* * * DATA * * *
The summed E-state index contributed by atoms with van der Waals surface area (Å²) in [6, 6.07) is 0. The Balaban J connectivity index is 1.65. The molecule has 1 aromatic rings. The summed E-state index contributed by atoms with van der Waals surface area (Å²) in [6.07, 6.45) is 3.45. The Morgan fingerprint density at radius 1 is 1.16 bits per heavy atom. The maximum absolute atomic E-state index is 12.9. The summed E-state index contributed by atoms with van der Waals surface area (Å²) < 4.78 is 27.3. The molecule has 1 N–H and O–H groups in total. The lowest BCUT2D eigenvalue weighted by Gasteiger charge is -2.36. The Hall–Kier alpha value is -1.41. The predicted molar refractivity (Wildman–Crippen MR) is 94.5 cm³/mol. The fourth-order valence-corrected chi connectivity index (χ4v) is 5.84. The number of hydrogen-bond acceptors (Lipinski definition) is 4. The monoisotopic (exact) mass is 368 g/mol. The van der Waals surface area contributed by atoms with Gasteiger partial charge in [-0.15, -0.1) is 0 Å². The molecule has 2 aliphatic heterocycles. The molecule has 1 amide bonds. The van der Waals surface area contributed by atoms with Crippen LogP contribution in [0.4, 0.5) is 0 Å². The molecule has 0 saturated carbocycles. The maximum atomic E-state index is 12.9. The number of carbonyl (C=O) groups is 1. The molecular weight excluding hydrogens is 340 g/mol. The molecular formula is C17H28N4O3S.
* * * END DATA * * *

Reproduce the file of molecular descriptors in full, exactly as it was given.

The summed E-state index contributed by atoms with van der Waals surface area (Å²) in [6, 6.07) is 0. The Balaban J connectivity index is 1.65. The molecule has 1 aromatic rings. The summed E-state index contributed by atoms with van der Waals surface area (Å²) in [6.07, 6.45) is 3.45. The Morgan fingerprint density at radius 1 is 1.16 bits per heavy atom. The maximum absolute atomic E-state index is 12.9. The summed E-state index contributed by atoms with van der Waals surface area (Å²) < 4.78 is 27.3. The molecule has 1 N–H and O–H groups in total. The lowest BCUT2D eigenvalue weighted by Gasteiger charge is -2.36. The Hall–Kier alpha value is -1.41. The predicted molar refractivity (Wildman–Crippen MR) is 94.5 cm³/mol. The fourth-order valence-corrected chi connectivity index (χ4v) is 5.84. The number of hydrogen-bond acceptors (Lipinski definition) is 4. The monoisotopic (exact) mass is 368 g/mol. The van der Waals surface area contributed by atoms with Gasteiger partial charge in [-0.15, -0.1) is 0 Å². The molecule has 2 aliphatic heterocycles. The molecule has 1 amide bonds. The van der Waals surface area contributed by atoms with Crippen LogP contribution in [0.4, 0.5) is 0 Å². The molecule has 0 saturated carbocycles. The maximum atomic E-state index is 12.9. The number of carbonyl (C=O) groups is 1. The molecular weight excluding hydrogens is 340 g/mol. The molecular formula is C17H28N4O3S.